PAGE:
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Mining for Gold: How to deal with nose picking

mŠdchenMost parents have been in this situation before: You’re standing in the grocery store line and you notice the woman at the checkout staring at your toddler. You look down and there’s your cute little angel with her finger up her nose, seemingly oblivious to the looks of disgust she’s getting from people around her.

It’s true that folks are usually pretty forgiving about kids picking their noses in public… everyone’s child has done it at one time or another. But that doesn’t mean it’s acceptable behaviour, and when it’s a chronic problem, it needs to be nipped in the bud.

Why it happens
If nose picking has become an everyday activity for your child, it’s good to look at some possible reasons:

1. Allergies
Children with allergies are more likely to pick their noses because they are constantly stuffed up and feel like there’s something in there that needs to come out. It’s only natural to want to get it out the best way they can think of…with their finger!

2. A sore or scratch
If your child develops what seems like a sudden fascination with the inside of his nose, take a look for anything that might be irritating or hurting him. He may not be able to articulate it, but may just feel like something’s not quite right and want to keep scratching or touching it.

3. Anxiety
Chronic nose-picking, along with thumb-sucking and trouble sleeping, can be signs of anxiety or nervousness. Try to notice when it happens…if she picks her nose every morning when you get to the daycare centre, she might just be trying to comfort herself. For restless children, using their hands to do something, even picking their nose, can help them feel less nervous.

The Plan
Once you have honed in on the possible reasons (and unfortunately in some kids it’s no more complicated that just enjoying it!), you can come up with some strategies for dealing with the behaviour.

Nagging isn’t the way to go. The constant reminders might work to get your child’s finger out of her nose for a minute, but as soon as you turn your back, chances are it’s going right back in there.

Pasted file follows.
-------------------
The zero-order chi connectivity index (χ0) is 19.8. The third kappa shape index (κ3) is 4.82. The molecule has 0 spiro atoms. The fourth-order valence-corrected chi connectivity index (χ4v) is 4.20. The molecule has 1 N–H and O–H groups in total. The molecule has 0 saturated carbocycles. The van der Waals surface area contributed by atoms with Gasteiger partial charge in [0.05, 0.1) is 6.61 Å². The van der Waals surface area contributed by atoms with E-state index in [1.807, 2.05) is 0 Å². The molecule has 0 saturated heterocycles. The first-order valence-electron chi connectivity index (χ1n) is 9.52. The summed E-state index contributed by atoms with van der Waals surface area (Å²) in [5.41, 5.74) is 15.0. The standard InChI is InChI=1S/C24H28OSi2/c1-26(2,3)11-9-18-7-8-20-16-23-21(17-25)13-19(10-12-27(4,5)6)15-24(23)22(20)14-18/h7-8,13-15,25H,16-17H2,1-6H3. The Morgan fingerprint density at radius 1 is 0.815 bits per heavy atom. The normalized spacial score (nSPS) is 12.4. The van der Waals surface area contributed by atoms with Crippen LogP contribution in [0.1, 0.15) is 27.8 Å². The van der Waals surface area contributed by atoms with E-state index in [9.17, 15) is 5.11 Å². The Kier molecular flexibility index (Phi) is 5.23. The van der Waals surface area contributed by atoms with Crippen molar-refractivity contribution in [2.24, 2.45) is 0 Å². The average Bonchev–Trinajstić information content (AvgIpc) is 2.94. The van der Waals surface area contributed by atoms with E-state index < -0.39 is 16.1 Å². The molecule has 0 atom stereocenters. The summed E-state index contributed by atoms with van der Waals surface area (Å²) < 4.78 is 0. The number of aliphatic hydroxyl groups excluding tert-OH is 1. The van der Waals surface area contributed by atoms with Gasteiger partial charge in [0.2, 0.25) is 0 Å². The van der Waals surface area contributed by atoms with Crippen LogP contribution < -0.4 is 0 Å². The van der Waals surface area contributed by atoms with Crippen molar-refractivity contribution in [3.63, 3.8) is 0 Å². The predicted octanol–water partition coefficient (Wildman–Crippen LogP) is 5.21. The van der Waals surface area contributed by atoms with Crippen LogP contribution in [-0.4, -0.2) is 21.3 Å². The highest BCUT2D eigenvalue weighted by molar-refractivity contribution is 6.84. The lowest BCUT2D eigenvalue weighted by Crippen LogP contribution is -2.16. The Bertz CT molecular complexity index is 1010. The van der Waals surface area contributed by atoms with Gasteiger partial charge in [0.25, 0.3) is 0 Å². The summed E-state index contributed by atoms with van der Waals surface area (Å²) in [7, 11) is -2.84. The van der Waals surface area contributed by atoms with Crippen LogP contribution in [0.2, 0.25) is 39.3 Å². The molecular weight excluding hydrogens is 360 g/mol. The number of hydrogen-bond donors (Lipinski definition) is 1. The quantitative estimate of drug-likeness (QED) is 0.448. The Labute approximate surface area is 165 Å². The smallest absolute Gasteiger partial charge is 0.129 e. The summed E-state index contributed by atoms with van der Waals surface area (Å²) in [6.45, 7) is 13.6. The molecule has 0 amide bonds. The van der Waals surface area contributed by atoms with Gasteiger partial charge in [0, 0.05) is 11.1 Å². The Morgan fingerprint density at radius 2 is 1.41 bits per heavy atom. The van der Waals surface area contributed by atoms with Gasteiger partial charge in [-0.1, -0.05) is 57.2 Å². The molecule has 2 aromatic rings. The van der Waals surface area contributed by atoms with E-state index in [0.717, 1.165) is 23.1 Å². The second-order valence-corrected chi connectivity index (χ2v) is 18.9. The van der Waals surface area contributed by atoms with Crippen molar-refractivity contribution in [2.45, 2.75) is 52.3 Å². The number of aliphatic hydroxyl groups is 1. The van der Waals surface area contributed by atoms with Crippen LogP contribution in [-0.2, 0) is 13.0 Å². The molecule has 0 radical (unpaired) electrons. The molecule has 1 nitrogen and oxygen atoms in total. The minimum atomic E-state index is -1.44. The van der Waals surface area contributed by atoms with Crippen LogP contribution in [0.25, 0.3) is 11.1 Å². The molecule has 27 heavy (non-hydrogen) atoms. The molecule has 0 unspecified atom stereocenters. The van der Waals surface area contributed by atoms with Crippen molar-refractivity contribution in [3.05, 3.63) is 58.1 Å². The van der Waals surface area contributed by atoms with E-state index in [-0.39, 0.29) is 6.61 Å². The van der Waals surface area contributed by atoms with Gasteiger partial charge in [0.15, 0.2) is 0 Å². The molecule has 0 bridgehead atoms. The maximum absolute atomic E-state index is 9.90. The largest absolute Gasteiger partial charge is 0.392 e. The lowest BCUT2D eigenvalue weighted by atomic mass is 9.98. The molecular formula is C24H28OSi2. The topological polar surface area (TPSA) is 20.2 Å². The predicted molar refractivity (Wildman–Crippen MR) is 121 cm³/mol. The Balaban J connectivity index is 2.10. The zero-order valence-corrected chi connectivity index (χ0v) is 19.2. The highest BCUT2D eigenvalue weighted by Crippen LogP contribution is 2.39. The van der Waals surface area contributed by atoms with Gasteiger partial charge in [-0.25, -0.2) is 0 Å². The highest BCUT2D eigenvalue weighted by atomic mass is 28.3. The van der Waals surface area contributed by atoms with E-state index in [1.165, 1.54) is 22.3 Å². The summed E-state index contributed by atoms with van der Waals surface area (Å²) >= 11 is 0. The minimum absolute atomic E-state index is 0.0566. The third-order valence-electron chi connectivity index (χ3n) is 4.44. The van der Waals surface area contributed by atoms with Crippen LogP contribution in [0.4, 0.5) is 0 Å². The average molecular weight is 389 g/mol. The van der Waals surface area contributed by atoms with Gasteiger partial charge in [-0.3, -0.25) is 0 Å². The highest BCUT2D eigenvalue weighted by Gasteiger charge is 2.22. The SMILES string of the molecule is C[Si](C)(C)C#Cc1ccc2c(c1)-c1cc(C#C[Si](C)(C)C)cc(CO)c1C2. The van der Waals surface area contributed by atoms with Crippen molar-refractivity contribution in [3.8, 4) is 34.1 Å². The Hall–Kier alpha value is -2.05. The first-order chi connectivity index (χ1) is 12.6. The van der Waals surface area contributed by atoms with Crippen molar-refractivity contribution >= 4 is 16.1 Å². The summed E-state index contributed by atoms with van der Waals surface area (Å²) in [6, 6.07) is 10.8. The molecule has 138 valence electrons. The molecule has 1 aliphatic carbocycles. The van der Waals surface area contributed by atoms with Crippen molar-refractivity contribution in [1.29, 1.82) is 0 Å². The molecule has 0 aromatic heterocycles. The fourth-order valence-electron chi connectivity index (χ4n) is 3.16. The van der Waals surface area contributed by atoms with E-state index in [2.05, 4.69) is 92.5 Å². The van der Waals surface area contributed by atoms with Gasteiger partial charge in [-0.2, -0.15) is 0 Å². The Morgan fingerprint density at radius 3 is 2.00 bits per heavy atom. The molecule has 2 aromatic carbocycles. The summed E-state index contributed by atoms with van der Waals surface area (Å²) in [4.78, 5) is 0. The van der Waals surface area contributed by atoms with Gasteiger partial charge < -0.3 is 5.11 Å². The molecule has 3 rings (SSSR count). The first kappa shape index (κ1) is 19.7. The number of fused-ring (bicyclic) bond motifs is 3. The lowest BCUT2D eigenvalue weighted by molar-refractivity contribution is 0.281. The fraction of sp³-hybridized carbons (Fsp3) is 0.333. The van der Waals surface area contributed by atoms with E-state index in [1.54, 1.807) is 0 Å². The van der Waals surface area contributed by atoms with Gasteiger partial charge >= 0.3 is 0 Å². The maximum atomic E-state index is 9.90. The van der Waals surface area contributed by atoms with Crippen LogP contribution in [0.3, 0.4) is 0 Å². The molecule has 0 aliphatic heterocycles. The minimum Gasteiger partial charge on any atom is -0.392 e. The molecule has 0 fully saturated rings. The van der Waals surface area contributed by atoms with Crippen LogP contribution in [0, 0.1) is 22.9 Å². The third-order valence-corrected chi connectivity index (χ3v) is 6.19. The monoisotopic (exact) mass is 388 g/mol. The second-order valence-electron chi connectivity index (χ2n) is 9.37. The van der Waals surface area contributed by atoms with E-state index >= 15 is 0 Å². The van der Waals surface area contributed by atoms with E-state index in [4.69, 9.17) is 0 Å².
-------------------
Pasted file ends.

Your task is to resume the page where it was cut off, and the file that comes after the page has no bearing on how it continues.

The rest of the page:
A great tool for dealing with nose picking is distraction. Whenever possible, try to keep those little hands busy doing something else. If your child is making a house out of blocks or making you dinner with his plastic vegetables, he won’t be thinking about picking his nose. It’s usually something that kids do when they’re idle: watching TV, riding in the car, sitting in the grocery cart. If you bring activities or books with them for these times you know they will be most likely to pick their noses, you can usually manage to stop it before it even begins.

If distraction doesn’t seem to work and your child is old enough, have a discussion about the consequences of nose picking. You can explain that it helps spread germs, which could make them sick or make other people sick. You can also talk about appropriate public behavior and what is expected of them. Without shaming them, tell them that nose picking is not something they should be doing in public, just like they shouldn’t be running screaming down the aisles at the grocery store or throwing sugar packets on the ground at the coffee shop.

Keep offering tissues or even have a special handkerchief in your child’s favourite colour or with a favourite TV character on it. You can gently remind him to use his handkerchief every time he starts to pick his nose.

If all else fails, there’s always the trusty reward chart. Offer a sticker or small treat at the end of every day that your child doesn’t pick her nose. Some children just need a little extra incentive to stop, and the excitement of getting the treat might do the trick!

Remember that nose picking, like so many other issues that drive parents crazy, is just another phase that will be gone before you know it:)

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